Ben Wheatley will be the latest director to try and climb J.G. Ballard‘s satirical sci-fi novel High-Rise. Published in 1975, the book, per Empire, “takes place in a tower block, which is supposed to be a gleaming new, exciting and exotic home for its affluent residents, but ends up isolating and factionalizing them into all-out war, with the surface sophistication degenerating to primal savagery.” So it’s pretty much in the violent wheelhouse Wheatley established with his first three movies, Down Terrace, Kill List, and Sightseers.
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As Empire explains, an adaptation has been in development since the late 1970s. Nicolas Roeg (The Man Who Fell to Earth) was the first to take a shot at it from a screenplay by Rudy Wurlitzer (Pat Garrett & Billy the Kid). Eventually, the project ended up with Splice director Vincenzo Natali, although Natali wanted to make more of a spin-off than a straight adaptation. As Natali said back in 2010,
So I kind of made that story the background story to our film. [The novel is] almost like a backstory [to the movie]. And we’ll learn a lot more about Royal, the architect. And we’re going to learn a little bit about past failed experiments of his. It all ties into this High Rise, which is very isolated. It’s on an island somewhere in the Pacific.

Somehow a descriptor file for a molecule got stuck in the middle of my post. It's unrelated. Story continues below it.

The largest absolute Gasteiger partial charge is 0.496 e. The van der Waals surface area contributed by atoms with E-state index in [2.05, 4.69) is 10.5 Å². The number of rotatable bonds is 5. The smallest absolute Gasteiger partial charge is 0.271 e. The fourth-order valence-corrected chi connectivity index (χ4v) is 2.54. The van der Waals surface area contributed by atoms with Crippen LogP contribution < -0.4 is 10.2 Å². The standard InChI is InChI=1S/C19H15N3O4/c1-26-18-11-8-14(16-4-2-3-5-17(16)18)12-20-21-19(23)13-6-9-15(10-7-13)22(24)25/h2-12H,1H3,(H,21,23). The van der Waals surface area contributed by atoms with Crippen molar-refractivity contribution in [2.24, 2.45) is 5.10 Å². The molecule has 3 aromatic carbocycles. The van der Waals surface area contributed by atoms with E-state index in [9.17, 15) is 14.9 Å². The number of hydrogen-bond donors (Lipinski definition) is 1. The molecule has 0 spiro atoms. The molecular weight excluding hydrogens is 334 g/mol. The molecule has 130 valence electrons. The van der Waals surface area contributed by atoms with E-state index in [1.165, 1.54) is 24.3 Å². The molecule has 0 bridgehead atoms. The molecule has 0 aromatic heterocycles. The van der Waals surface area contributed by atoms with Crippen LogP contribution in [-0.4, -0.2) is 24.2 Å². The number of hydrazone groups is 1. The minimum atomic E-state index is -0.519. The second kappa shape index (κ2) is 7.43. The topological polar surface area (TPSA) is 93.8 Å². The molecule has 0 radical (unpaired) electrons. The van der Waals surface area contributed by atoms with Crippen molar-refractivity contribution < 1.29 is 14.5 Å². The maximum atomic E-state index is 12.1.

However, time ran out on Natali’s adaptation, and now Wheatley is stepping to the plate. The director will be working from a script by Amy Jump, who has written and edited all of his movies except for Down Terrace. Wheatley intends to be “true to Ballard” and retain the English setting (again, like his previous movies). “The scope of the film is exciting,” he says. “It will be challenging like [David Cronenberg's 1996 adaptation of] Crash, but not as dark as Kill List. The book is pretty out there though!”
Wheatley intends to shoot the movie at some point in his very busy 2014. He’s also attached to direct the HBO pilot Silk Road, an untitled TV project for the U.K., and his untitled thriller Freakshift. I’ve become a fan of Wheatley’s, and I’ll be interested to see how he branches out into sci-fi aside from the likely hardcore violence.